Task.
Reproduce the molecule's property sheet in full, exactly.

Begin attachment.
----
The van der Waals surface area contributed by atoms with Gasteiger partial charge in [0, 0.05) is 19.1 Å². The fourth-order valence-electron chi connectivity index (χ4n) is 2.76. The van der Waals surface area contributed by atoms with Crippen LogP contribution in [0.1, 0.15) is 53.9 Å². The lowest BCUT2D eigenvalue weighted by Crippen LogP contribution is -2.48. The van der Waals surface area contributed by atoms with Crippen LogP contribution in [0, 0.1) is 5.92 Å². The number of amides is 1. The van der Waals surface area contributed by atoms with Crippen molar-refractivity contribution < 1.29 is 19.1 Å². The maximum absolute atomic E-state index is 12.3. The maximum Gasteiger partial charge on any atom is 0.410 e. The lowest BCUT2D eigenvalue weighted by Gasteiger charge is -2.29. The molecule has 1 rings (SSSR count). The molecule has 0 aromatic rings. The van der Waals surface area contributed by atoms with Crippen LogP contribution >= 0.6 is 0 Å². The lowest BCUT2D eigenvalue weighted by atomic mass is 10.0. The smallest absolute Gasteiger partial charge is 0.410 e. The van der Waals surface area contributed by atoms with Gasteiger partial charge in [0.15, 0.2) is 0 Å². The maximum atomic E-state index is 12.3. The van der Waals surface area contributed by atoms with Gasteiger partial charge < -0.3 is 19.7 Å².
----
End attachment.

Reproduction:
The van der Waals surface area contributed by atoms with Gasteiger partial charge in [0, 0.05) is 19.1 Å². The fourth-order valence-electron chi connectivity index (χ4n) is 2.76. The van der Waals surface area contributed by atoms with Crippen LogP contribution in [0.1, 0.15) is 53.9 Å². The lowest BCUT2D eigenvalue weighted by Crippen LogP contribution is -2.48. The van der Waals surface area contributed by atoms with Crippen LogP contribution in [0, 0.1) is 5.92 Å². The number of amides is 1. The van der Waals surface area contributed by atoms with Crippen molar-refractivity contribution < 1.29 is 19.1 Å². The maximum absolute atomic E-state index is 12.3. The maximum Gasteiger partial charge on any atom is 0.410 e. The lowest BCUT2D eigenvalue weighted by Gasteiger charge is -2.29. The molecule has 1 rings (SSSR count). The molecule has 0 aromatic rings. The van der Waals surface area contributed by atoms with Crippen LogP contribution >= 0.6 is 0 Å². The lowest BCUT2D eigenvalue weighted by atomic mass is 10.0. The smallest absolute Gasteiger partial charge is 0.410 e. The van der Waals surface area contributed by atoms with Gasteiger partial charge in [0.15, 0.2) is 0 Å². The maximum atomic E-state index is 12.3. The van der Waals surface area contributed by atoms with Gasteiger partial charge < -0.3 is 19.7 Å².